Specialized sports, like the ones involved in Operation Varsity Blues, have a high economic barrier for entry. For example, one in five families spends more than $1,000 per child per month on sports activities. The result is that 65 percent of college athletes nationwide are white. From 2017 to 2018, according to the NCAA: of the 232 Division I sailors, none were black; only 2.4 percent of golf players were black; and, 85 percent of lacrosse players were white. As a result, these admissions preferences—both for legacy students and for athletes—place almost all non-white applicants at a notable disadvantage.
The FBI investigation painstakingly highlighted the fact that the universities involved are not liable for the illicit actions of their current or former coaches. Since the fallout, Georgetown and other affected universities have painted themselves as the victims of the perceived exploitation by coaches. Given the common nature of these admissions practices, it is hard to feel sympathy for the universities affected or to see them as victims of circumstance.
Georgetown has seemingly taken action on this case. According to a March 12 statement, Georgetown placed Ernst on leave after the Office of Undergraduate Admissions identified irregularities in his recruitment practices and the university initiated an internal investigation. The University has complied with the DOJ and FBI throughout this process. Additionally, the Department of Athletics and Office of Undergraduate Admissions now perform audits to determine whether student-athletes are on the roster for the sport for which they were recruited.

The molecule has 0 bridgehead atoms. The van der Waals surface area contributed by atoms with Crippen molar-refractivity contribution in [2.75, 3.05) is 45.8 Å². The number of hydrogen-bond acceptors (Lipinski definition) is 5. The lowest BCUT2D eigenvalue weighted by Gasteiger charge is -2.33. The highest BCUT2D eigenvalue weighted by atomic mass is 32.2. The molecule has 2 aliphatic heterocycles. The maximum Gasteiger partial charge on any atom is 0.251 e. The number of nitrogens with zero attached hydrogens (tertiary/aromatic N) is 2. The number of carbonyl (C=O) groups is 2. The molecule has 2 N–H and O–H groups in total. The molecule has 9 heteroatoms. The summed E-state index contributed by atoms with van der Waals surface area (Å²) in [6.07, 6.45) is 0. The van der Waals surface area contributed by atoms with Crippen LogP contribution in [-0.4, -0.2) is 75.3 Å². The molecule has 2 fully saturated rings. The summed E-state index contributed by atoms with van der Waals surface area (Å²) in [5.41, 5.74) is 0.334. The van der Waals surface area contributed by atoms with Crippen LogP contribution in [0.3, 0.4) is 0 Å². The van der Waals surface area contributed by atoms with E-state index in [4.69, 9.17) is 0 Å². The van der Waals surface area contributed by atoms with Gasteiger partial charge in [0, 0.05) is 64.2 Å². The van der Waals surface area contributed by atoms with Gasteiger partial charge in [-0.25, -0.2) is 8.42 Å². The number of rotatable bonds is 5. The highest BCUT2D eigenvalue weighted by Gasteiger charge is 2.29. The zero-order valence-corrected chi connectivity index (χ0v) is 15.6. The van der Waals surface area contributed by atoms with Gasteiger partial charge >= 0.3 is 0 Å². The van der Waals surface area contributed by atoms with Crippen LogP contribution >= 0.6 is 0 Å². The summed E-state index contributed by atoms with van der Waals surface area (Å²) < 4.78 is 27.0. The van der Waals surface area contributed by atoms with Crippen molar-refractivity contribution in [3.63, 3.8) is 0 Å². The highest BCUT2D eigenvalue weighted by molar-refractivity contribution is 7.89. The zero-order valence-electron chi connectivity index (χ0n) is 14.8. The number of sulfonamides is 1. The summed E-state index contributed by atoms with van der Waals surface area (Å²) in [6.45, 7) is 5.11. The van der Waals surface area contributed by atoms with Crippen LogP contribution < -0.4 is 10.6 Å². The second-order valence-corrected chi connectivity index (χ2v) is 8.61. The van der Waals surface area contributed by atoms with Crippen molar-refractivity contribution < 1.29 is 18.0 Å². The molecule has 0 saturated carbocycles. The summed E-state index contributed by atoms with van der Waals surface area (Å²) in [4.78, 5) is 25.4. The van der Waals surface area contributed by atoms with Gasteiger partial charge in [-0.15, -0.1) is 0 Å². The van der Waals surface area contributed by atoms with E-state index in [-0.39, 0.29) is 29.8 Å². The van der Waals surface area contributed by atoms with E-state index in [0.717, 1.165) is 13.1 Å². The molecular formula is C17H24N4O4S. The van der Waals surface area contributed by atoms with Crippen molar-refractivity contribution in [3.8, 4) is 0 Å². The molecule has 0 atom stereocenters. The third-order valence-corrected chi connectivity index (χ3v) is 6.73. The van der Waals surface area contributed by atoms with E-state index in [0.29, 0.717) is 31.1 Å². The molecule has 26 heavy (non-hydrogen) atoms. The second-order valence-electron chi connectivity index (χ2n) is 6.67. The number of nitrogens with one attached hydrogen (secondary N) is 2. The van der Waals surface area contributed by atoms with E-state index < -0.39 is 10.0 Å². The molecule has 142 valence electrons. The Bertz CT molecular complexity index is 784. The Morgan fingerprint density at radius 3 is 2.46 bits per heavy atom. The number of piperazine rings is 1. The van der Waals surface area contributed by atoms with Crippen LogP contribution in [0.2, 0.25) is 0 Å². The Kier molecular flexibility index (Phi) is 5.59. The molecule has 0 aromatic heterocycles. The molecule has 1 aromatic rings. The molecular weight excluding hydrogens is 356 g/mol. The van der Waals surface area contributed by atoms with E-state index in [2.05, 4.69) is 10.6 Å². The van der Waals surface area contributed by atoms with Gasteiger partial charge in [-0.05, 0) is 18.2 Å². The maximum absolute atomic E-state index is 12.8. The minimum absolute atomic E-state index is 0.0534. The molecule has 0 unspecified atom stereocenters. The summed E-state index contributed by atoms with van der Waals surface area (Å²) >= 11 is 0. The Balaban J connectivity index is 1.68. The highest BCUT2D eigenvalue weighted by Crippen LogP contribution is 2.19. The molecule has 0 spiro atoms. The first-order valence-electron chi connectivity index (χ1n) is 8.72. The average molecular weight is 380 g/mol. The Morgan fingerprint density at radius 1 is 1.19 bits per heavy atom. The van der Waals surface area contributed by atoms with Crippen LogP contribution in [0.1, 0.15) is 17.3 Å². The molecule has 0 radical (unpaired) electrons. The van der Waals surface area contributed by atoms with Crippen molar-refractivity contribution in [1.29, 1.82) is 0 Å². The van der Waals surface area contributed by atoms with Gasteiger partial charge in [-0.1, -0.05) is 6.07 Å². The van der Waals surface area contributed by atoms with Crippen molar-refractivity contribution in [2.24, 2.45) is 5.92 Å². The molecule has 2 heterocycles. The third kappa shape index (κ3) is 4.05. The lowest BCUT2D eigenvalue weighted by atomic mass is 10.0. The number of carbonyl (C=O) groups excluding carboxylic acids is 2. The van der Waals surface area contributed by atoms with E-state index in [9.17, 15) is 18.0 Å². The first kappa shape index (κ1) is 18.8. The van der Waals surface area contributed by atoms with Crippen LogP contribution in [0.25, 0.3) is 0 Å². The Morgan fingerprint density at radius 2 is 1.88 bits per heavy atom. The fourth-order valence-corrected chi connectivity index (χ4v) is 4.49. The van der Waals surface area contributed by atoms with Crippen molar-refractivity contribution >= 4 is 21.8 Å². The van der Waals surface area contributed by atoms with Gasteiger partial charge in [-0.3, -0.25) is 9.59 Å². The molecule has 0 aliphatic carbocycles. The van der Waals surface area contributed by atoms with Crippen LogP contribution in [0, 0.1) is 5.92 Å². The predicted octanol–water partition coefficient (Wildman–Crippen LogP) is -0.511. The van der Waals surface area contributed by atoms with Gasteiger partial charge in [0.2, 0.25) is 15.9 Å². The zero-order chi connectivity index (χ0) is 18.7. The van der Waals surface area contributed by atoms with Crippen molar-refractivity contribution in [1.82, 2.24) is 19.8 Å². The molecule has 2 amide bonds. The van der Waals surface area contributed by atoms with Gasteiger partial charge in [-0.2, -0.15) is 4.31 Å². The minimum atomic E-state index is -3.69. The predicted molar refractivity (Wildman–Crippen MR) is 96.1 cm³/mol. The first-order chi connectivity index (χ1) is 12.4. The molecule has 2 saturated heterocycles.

Significant questions remain, leaving much still in need of explanation. If Georgetown placed Ernst on leave in December 2017 after identifying the reported irregularities and rule violations, why, then, did it omit this information when it provided a positive recommendation to the University of Rhode Island in July 2018? How will the University use this new auditing policy to ensure that student-athletes are playing sports, and what action will be taken against those students who falsified application materials and were in contact with Ernst during the scheme?
The University’s response has thus far been disingenuous. In identifying itself as a victim of the scandal, Georgetown removes its culpability in creating the preferential conditions necessary for this bribery scheme to succeed in the first place. As a result, it leads to action through inaction. The University can hide behind minor policy shifts and argue that it has responded to the controversy, but in reality, the shifts announced thus far have been minimal at best. The announced changes are common sense practices that the University should have enacted from the start. At the same time, the lack of definitive, transparent action perpetuates the systematic, structural inequality. In identifying as a victim of the scheme, Georgetown denies its ability as an actor of change that could take steps to reverse these preferential policies and move towards increased egalitarianism. Thus, the University response has been insufficient and insincere.